Abby Farmer
Feb 13, 2012 Abby Farmer rated it really liked it  ·  review of another edition
"The Country of the Pointed Firs" is a gentle, wandering story. It's like a quiet walk in the woods or a trip in a row boat across an inlet.

An unnamed narrator describes her summer trip to the town of Dunnett Landing, Maine. She is staying at a guest house run by Mrs. Todd, a locally known apothecary / herbalist. The narrator explores the town. She meets some of the old sea captains, who talk about the days gone by - when ships came and went from the town harbor. The narrator and Mrs. Todd vent
Kirsten McKeown
Feb 16, 2013 Kirsten McKeown rated it it was amazing  ·  review of another edition
Shelves: fiction
This edition, with its beautiful pencil sketches, caught my eye--and I knew it was the perfect time to finally open it and to explore Sara Orne Jewett's book about the people in a Maine seacoast town, circa 1890s. I had wandered past her many times, but never took the time to get to know her work.

And time is just what is required to enjoy these short stories.

I first felt nervous the book would disappoint as I grew acquainted with the narrator, a city woman summering in a room in the home of a c
Mar 08, 2010 Rebecca rated it it was amazing  ·  review of another edition
Sarah Orne Jewett is amazing. In the same way the Lorine Niedecker completely belongs/embodies the landscape she writes of/in/on, so does Jewett. Her characters aren't worldly or heroic, not by the standards we've been given at least, but they are absolutely amazing in steadfastness, consistency, longevity and influence. Her characters have that kind of "everything there is to see in this world can be found in a patch of earth in my backyard" thing going on. The Country of the Pointed Firs remin ...more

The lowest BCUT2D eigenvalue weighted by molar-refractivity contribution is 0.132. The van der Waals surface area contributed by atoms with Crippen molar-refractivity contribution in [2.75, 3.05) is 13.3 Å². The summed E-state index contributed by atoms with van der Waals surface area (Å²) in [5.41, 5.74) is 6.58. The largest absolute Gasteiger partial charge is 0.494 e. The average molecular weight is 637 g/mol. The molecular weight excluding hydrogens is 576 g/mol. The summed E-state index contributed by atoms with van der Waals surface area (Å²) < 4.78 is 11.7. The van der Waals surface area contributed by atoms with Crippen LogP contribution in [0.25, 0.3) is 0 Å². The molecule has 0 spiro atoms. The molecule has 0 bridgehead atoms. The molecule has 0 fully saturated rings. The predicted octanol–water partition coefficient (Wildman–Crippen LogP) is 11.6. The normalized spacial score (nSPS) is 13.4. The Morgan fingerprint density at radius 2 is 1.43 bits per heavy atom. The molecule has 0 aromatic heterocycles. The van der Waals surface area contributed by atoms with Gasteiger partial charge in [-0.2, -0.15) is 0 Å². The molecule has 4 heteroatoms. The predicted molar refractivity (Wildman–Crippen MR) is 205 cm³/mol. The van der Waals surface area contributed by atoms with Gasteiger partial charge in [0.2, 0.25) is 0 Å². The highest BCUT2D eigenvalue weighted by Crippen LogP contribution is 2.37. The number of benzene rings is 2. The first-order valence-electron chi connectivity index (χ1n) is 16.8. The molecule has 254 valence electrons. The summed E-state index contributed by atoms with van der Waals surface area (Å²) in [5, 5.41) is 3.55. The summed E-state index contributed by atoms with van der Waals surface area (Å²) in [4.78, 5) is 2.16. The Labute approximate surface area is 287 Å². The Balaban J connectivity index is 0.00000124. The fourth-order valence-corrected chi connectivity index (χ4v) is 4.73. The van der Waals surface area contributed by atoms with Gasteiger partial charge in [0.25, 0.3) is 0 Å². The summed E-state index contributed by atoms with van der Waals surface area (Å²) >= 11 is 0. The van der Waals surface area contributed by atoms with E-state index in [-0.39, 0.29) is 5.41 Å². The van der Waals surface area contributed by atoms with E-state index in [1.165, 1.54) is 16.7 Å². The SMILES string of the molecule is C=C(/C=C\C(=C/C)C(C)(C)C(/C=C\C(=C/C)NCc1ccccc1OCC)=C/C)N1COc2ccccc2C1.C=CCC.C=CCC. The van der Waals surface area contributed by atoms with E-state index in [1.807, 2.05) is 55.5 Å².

Jun 20, 2013 Abbie rated it it was amazing  ·  review of another edition
I really enjoyed a Librivox audio version of The Country of the Pointed Firs while I was tending to my garden in June. The herb harvesting and herbal recipes fascinated me since I have many of the same plants and do not know what to do with them. The story characters became alive and felt like my trustworthy neighbors. The narration concerning the private lives of widows and loners was very interesting and compelling. Sarah Orne Jewett is a masterful writer and her descriptions of the Maine coun ...more
Aug 03, 2016 Peter rated it liked it  ·  review of another edition
Shelves: 19th-century, fiction
This novella represents a small Maine community, arguing that as much variety of types exist there as in cities, with perhaps less opportunity to express themselves. It's also about loneliness, though also the bonds of love that a small, tight community offers--mostly provided by women, who are largely the center here--that helps offset the grief occasioned by loneliness and commonplace tragedy. Not a lot happens in terms of the plot; the sorry is basically that the narrator comes to stay in a v ...more
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Sarah Orne Jewett was an American novelist and short story writer, best known for her local color works set in or near South Berwick, Maine, on the border of New Hampshire, which in her day was a declining New England seaport.
More about Sarah Orne Jewett...

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“In the life of each of us, I said to myself, there is a place remote and islanded, and given to endless regret or secret happiness; we are each the uncompanioned hermit and recluse of an hour or a day; we understand our fellows of the cell to whatever age of history they may belong.” 18 likes
“I couldn't help thinkin' if she was as far out o' town as she was out o' tune, she wouldn't get back in a day.” 8 likes